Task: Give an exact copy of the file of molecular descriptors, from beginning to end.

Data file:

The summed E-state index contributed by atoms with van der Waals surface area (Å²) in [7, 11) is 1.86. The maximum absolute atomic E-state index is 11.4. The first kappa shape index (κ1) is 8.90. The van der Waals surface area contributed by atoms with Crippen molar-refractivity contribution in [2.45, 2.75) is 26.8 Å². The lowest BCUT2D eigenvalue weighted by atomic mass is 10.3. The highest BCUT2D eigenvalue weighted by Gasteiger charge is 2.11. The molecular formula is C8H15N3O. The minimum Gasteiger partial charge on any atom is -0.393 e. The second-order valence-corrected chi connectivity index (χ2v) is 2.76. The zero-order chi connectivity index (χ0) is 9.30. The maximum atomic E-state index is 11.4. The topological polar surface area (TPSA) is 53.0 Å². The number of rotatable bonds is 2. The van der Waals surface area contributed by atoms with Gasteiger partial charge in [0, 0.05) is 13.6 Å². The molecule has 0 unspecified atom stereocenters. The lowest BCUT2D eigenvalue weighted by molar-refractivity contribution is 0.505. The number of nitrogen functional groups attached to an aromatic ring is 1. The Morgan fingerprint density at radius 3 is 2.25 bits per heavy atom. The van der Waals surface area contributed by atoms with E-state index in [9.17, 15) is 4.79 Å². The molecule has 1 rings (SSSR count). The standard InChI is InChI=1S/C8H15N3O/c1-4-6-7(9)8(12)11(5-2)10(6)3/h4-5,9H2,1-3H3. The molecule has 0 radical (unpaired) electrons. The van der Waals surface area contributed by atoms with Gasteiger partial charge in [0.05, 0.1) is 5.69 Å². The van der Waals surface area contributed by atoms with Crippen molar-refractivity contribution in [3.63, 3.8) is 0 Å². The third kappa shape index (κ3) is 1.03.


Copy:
The summed E-state index contributed by atoms with van der Waals surface area (Å²) in [7, 11) is 1.86. The maximum absolute atomic E-state index is 11.4. The first kappa shape index (κ1) is 8.90. The van der Waals surface area contributed by atoms with Crippen molar-refractivity contribution in [2.45, 2.75) is 26.8 Å². The lowest BCUT2D eigenvalue weighted by atomic mass is 10.3. The highest BCUT2D eigenvalue weighted by Gasteiger charge is 2.11. The molecular formula is C8H15N3O. The minimum Gasteiger partial charge on any atom is -0.393 e. The second-order valence-corrected chi connectivity index (χ2v) is 2.76. The zero-order chi connectivity index (χ0) is 9.30. The maximum atomic E-state index is 11.4. The topological polar surface area (TPSA) is 53.0 Å². The number of rotatable bonds is 2. The van der Waals surface area contributed by atoms with Gasteiger partial charge in [0, 0.05) is 13.6 Å². The molecule has 0 unspecified atom stereocenters. The lowest BCUT2D eigenvalue weighted by molar-refractivity contribution is 0.505. The number of nitrogen functional groups attached to an aromatic ring is 1. The Morgan fingerprint density at radius 3 is 2.25 bits per heavy atom. The van der Waals surface area contributed by atoms with E-state index in [9.17, 15) is 4.79 Å². The molecule has 1 rings (SSSR count). The standard InChI is InChI=1S/C8H15N3O/c1-4-6-7(9)8(12)11(5-2)10(6)3/h4-5,9H2,1-3H3. The molecule has 0 radical (unpaired) electrons. The van der Waals surface area contributed by atoms with Gasteiger partial charge in [0.05, 0.1) is 5.69 Å². The van der Waals surface area contributed by atoms with Crippen molar-refractivity contribution in [3.63, 3.8) is 0 Å². The third kappa shape index (κ3) is 1.03.